The short answer is yes, often it is. And these can be the safest, most profitable investments around.
You'll often see traders saying that they think the weekend openers are priced about right, and that they'll be sticking their money elsewhere over the weekend. Even though it takes the fun out of the weekend, this can be sound trading practice - if the weekend works out like you predict it will.
However, it's worth looking at how frequently the box office exceeds (or disappoints) the expectations of not just traders, but everyone involved in the movie industry.
In 2012 alone, you had the first $200+ million opening weekend ever, a movie where children are forced to fight to the death open above $150 million, a movie about a talking teddy bear open above $60 million. and even the Bond movie open 30 per cent higher than any other Bond movie. And that's not even considering the movie-going public's bizarre fascination with Channing Tatum.
Here's the full list of 2012 wide releases to date, comparing their price at reset on Friday morning with their eventual adjust price. If you were invested the right way on all of these, you would have had gains of over $180 million on these investments. For those who like charts, here's how it looks broken down by weekend.
The three weekends that stand out immediately are the weekend before President's Day weekend (with The Vow and Safe House both opening above $40 million, and two other openers each earning a further $20 million), the weekend The Avengers opened, and the weekend both Ted and Magic Mike opened. And that's not counting other 2012 surprises like The Lorax and The Hunger Games.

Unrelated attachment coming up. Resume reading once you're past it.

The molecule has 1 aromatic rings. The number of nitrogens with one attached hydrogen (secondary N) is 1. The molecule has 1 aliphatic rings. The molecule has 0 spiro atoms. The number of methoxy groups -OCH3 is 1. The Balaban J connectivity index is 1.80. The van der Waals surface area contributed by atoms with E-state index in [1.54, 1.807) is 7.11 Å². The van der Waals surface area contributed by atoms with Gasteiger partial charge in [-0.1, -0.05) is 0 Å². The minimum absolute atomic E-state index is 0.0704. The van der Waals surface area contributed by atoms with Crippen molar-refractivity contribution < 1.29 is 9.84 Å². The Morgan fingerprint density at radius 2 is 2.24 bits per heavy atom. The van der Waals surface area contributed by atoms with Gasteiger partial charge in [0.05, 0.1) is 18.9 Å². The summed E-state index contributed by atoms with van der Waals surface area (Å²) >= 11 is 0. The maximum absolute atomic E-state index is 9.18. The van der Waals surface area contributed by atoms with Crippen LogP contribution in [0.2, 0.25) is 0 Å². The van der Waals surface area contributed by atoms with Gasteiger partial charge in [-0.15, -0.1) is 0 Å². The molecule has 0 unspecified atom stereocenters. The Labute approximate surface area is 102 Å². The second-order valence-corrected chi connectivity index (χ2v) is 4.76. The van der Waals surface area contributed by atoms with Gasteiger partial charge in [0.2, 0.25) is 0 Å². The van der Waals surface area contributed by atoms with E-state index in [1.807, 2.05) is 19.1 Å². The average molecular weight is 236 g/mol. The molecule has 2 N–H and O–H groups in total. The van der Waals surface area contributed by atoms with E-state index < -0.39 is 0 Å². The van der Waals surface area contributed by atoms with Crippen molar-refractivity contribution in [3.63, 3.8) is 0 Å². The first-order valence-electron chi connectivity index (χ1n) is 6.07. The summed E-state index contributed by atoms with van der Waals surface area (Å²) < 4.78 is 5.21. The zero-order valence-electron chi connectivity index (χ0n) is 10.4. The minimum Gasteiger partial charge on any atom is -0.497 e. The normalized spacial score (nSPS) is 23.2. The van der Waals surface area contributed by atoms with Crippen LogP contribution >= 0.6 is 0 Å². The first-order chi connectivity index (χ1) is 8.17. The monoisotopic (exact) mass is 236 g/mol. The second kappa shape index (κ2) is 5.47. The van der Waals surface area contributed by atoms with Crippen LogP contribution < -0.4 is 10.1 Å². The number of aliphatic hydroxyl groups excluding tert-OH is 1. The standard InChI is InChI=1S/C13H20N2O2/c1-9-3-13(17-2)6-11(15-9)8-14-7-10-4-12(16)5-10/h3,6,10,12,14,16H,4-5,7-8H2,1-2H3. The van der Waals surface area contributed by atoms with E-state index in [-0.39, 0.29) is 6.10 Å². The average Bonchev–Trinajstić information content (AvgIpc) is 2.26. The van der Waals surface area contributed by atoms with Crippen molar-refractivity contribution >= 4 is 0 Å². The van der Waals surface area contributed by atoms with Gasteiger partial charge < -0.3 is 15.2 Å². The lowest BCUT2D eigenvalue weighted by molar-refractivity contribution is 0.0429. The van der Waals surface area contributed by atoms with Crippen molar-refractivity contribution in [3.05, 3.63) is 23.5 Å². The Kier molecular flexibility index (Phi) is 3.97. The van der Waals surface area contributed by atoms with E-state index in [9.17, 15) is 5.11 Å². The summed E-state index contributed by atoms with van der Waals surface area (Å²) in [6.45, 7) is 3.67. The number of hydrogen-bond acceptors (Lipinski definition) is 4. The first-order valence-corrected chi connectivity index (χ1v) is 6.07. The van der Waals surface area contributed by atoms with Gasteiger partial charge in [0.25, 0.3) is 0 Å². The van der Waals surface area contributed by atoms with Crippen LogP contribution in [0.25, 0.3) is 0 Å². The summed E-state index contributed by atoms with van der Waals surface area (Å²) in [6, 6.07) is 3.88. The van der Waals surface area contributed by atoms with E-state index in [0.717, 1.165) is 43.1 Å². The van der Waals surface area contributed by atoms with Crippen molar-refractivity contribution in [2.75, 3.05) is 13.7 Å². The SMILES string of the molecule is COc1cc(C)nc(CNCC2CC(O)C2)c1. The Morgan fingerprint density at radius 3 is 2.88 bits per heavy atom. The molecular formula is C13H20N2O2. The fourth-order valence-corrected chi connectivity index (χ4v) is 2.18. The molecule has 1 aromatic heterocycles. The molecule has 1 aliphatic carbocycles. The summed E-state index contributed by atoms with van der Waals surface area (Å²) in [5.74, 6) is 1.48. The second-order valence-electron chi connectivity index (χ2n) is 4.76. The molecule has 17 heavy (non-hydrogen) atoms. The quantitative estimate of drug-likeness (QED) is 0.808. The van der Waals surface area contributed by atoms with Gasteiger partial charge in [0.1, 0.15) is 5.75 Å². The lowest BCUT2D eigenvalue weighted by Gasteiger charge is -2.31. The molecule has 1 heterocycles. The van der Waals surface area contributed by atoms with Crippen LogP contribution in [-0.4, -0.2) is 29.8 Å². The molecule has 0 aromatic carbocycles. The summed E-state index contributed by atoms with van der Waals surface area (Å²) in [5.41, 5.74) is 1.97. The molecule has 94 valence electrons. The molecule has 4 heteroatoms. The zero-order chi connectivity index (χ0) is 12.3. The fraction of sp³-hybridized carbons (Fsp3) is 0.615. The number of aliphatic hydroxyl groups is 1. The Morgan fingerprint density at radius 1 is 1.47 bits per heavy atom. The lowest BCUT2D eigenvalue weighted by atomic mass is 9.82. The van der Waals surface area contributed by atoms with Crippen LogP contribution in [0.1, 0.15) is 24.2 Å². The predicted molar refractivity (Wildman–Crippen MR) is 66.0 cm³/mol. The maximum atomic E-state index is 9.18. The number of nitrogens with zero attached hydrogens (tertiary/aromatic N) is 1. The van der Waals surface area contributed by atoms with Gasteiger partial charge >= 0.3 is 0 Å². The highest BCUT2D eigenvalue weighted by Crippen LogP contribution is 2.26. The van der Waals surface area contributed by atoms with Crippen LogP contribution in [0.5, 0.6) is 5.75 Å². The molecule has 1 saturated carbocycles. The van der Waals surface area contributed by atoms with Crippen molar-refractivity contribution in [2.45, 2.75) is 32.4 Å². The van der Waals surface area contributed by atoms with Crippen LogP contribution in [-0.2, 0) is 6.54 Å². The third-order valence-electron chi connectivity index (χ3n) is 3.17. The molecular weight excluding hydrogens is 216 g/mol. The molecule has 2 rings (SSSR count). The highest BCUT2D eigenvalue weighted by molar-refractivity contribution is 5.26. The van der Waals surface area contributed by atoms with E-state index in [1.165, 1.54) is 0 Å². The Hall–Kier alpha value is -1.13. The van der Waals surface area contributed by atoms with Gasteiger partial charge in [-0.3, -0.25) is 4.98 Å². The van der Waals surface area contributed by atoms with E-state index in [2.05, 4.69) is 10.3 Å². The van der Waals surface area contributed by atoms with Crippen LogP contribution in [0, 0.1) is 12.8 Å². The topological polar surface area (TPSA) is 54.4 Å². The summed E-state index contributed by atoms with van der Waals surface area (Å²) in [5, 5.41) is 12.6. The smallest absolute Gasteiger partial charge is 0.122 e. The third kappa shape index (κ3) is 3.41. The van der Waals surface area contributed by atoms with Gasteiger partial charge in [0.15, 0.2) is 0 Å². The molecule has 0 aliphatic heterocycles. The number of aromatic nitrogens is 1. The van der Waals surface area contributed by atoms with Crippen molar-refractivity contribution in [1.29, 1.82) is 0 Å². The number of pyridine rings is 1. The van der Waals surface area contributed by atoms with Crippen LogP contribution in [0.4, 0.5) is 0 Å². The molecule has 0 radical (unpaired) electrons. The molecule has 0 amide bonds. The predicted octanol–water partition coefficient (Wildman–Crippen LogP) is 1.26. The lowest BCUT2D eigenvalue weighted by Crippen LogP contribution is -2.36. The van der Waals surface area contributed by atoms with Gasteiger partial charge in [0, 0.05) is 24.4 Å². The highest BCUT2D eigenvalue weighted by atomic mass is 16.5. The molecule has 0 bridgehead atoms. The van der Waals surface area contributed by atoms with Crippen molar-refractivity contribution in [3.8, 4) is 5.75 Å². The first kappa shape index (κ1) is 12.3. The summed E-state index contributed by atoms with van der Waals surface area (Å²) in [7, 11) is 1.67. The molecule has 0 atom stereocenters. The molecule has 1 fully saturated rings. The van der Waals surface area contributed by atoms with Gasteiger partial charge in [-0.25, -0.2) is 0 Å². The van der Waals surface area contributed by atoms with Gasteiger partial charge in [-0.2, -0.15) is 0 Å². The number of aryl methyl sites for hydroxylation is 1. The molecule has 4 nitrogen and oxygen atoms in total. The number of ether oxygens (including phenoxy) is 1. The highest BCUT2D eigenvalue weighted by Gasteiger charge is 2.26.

$180 million in gains isn't unusually high either - in 2011 the total gains from weekend openers were $162 million, and in 2010, they were $173 million. Because I like making charts, here's the one for 2011 openers:
The stand-out weekends are for the final Harry Potter movie, Paranormal Activity 3 (combined with a couple of poor performers) and the lower-than-expected opening of the last Sherlock Holmes and Chipmunk sequels.
And for 2010:
That huge weekend in March is for the Tim Burton version of Alice in Wonderland, with other $7 million-plus gainers being the President's Day weekend, the weekend Shrek 4 and MacGruber tanked, the weekend The Karate Kid and the A-Team remakes opened, the July 4 weekend and the weekend Jackass 3-D and Red over-performed.
While the amount of money to be gained on a yearly basis is relatively consistent, there's no clear pattern for when movies open much higher (or lower) than anticipated by the market. 2012 saw several movies over-perform early in the year, but there was less money to be made from the adjusts after July. On the other hand, 2011 had eight of its top money-making weekends fall in the last half of the year. As you would expect, the timing of money-making opportunities from the openers isn't predictable - it comes down to how each individual movie performs relative to expectations.
So while you might think on Thursday that there's not much money to be made on the openers, this can frequently change when early box office numbers come in on Friday evenings. So keep an eye out then, and play accordingly.